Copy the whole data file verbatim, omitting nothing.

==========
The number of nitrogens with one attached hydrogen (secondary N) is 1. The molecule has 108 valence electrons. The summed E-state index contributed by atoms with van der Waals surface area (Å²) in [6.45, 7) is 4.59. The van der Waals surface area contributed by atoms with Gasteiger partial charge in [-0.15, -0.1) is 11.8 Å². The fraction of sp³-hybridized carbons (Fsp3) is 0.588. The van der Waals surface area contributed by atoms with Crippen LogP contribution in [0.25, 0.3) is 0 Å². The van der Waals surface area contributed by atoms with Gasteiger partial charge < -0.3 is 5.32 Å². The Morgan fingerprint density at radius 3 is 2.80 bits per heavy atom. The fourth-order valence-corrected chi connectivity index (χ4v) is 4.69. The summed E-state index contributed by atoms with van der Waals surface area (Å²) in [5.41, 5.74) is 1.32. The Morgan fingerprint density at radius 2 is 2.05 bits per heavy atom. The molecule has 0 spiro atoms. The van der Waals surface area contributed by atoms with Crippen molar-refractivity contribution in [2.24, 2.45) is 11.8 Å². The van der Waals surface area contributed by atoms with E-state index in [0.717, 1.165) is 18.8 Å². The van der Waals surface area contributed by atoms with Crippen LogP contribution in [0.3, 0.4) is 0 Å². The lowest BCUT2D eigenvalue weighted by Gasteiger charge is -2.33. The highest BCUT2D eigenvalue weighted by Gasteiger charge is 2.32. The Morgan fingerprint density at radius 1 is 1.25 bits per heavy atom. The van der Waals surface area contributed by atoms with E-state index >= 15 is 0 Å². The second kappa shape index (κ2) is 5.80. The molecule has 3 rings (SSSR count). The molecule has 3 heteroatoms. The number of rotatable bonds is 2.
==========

The number of nitrogens with one attached hydrogen (secondary N) is 1. The molecule has 108 valence electrons. The summed E-state index contributed by atoms with van der Waals surface area (Å²) in [6.45, 7) is 4.59. The van der Waals surface area contributed by atoms with Gasteiger partial charge in [-0.15, -0.1) is 11.8 Å². The fraction of sp³-hybridized carbons (Fsp3) is 0.588. The van der Waals surface area contributed by atoms with Crippen LogP contribution in [0.25, 0.3) is 0 Å². The van der Waals surface area contributed by atoms with Gasteiger partial charge < -0.3 is 5.32 Å². The Morgan fingerprint density at radius 3 is 2.80 bits per heavy atom. The fourth-order valence-corrected chi connectivity index (χ4v) is 4.69. The summed E-state index contributed by atoms with van der Waals surface area (Å²) in [5.41, 5.74) is 1.32. The Morgan fingerprint density at radius 2 is 2.05 bits per heavy atom. The molecule has 0 spiro atoms. The van der Waals surface area contributed by atoms with Crippen molar-refractivity contribution in [2.24, 2.45) is 11.8 Å². The van der Waals surface area contributed by atoms with E-state index in [0.717, 1.165) is 18.8 Å². The van der Waals surface area contributed by atoms with Crippen LogP contribution in [0.3, 0.4) is 0 Å². The lowest BCUT2D eigenvalue weighted by Gasteiger charge is -2.33. The highest BCUT2D eigenvalue weighted by Gasteiger charge is 2.32. The Morgan fingerprint density at radius 1 is 1.25 bits per heavy atom. The van der Waals surface area contributed by atoms with E-state index >= 15 is 0 Å². The second kappa shape index (κ2) is 5.80. The molecule has 3 rings (SSSR count). The molecule has 3 heteroatoms. The number of rotatable bonds is 2.